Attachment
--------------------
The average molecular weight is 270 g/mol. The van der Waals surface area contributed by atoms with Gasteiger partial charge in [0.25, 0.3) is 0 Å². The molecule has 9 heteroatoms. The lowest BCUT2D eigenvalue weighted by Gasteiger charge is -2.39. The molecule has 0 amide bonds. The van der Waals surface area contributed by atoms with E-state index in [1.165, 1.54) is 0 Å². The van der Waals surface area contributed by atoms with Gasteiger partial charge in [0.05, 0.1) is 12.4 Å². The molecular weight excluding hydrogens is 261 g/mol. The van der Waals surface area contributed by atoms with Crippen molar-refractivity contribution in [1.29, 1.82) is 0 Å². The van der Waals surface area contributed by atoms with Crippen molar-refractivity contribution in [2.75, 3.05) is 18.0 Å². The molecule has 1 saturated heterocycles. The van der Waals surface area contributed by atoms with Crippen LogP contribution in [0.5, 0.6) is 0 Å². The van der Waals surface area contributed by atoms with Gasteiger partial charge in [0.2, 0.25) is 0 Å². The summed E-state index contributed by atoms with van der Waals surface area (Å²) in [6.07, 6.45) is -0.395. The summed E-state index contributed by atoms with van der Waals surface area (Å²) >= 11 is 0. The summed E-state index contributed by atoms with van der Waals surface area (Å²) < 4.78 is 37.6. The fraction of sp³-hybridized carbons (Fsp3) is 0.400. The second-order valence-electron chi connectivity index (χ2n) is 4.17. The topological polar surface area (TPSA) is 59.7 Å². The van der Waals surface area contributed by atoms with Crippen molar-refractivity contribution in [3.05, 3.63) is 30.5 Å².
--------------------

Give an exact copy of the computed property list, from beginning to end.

The average molecular weight is 270 g/mol. The van der Waals surface area contributed by atoms with Gasteiger partial charge in [0.25, 0.3) is 0 Å². The molecule has 9 heteroatoms. The lowest BCUT2D eigenvalue weighted by Gasteiger charge is -2.39. The molecule has 0 amide bonds. The van der Waals surface area contributed by atoms with E-state index in [1.165, 1.54) is 0 Å². The van der Waals surface area contributed by atoms with Gasteiger partial charge in [0.05, 0.1) is 12.4 Å². The molecular weight excluding hydrogens is 261 g/mol. The van der Waals surface area contributed by atoms with Crippen molar-refractivity contribution in [1.29, 1.82) is 0 Å². The van der Waals surface area contributed by atoms with Crippen molar-refractivity contribution in [2.75, 3.05) is 18.0 Å². The molecule has 1 saturated heterocycles. The van der Waals surface area contributed by atoms with Crippen LogP contribution in [0.5, 0.6) is 0 Å². The van der Waals surface area contributed by atoms with Gasteiger partial charge in [0.2, 0.25) is 0 Å². The summed E-state index contributed by atoms with van der Waals surface area (Å²) in [6.07, 6.45) is -0.395. The summed E-state index contributed by atoms with van der Waals surface area (Å²) >= 11 is 0. The summed E-state index contributed by atoms with van der Waals surface area (Å²) < 4.78 is 37.6. The fraction of sp³-hybridized carbons (Fsp3) is 0.400. The second-order valence-electron chi connectivity index (χ2n) is 4.17. The topological polar surface area (TPSA) is 59.7 Å². The van der Waals surface area contributed by atoms with Crippen molar-refractivity contribution in [3.05, 3.63) is 30.5 Å².